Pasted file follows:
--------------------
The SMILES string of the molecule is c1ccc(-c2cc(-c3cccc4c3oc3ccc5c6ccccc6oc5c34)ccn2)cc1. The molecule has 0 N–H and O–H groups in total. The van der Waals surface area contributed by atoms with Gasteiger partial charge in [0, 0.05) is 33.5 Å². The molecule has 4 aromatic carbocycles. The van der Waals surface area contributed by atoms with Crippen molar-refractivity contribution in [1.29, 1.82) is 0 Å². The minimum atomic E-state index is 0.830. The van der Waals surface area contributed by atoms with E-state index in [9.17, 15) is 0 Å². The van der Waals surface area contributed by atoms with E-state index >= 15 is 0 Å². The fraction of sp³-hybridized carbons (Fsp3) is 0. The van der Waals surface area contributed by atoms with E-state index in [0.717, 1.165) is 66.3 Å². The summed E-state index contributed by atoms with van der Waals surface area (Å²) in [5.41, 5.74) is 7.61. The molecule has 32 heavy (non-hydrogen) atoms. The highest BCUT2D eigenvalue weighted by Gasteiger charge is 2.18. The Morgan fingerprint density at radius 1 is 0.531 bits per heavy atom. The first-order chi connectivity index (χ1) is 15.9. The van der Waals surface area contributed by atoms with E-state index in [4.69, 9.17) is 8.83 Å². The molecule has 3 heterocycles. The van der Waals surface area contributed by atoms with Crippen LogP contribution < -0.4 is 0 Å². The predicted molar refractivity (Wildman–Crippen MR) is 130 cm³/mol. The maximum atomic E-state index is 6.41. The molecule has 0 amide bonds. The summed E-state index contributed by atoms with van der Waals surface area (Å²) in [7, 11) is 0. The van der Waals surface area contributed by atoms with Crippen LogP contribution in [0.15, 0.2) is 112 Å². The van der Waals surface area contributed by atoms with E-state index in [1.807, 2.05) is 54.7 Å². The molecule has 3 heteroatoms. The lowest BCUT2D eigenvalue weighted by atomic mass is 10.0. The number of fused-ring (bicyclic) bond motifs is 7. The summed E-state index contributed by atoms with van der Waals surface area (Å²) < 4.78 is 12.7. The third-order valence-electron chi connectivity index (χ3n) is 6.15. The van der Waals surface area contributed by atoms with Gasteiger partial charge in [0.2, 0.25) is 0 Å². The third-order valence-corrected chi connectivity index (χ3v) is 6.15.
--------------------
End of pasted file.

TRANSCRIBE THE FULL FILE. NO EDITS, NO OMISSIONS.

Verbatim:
The SMILES string of the molecule is c1ccc(-c2cc(-c3cccc4c3oc3ccc5c6ccccc6oc5c34)ccn2)cc1. The molecule has 0 N–H and O–H groups in total. The van der Waals surface area contributed by atoms with Gasteiger partial charge in [0, 0.05) is 33.5 Å². The molecule has 4 aromatic carbocycles. The van der Waals surface area contributed by atoms with Crippen molar-refractivity contribution in [1.29, 1.82) is 0 Å². The minimum atomic E-state index is 0.830. The van der Waals surface area contributed by atoms with E-state index in [9.17, 15) is 0 Å². The van der Waals surface area contributed by atoms with E-state index >= 15 is 0 Å². The fraction of sp³-hybridized carbons (Fsp3) is 0. The van der Waals surface area contributed by atoms with E-state index in [0.717, 1.165) is 66.3 Å². The summed E-state index contributed by atoms with van der Waals surface area (Å²) in [5.41, 5.74) is 7.61. The molecule has 32 heavy (non-hydrogen) atoms. The highest BCUT2D eigenvalue weighted by Gasteiger charge is 2.18. The Morgan fingerprint density at radius 1 is 0.531 bits per heavy atom. The first-order chi connectivity index (χ1) is 15.9. The van der Waals surface area contributed by atoms with E-state index in [4.69, 9.17) is 8.83 Å². The molecule has 3 heterocycles. The van der Waals surface area contributed by atoms with Crippen LogP contribution < -0.4 is 0 Å². The predicted molar refractivity (Wildman–Crippen MR) is 130 cm³/mol. The maximum atomic E-state index is 6.41. The molecule has 0 amide bonds. The summed E-state index contributed by atoms with van der Waals surface area (Å²) in [7, 11) is 0. The van der Waals surface area contributed by atoms with Crippen LogP contribution in [0.15, 0.2) is 112 Å². The van der Waals surface area contributed by atoms with E-state index in [1.807, 2.05) is 54.7 Å². The molecule has 3 heteroatoms. The lowest BCUT2D eigenvalue weighted by atomic mass is 10.0. The number of fused-ring (bicyclic) bond motifs is 7. The summed E-state index contributed by atoms with van der Waals surface area (Å²) < 4.78 is 12.7. The third-order valence-electron chi connectivity index (χ3n) is 6.15. The van der Waals surface area contributed by atoms with Gasteiger partial charge in [0.2, 0.25) is 0 Å². The third-order valence-corrected chi connectivity index (χ3v) is 6.15.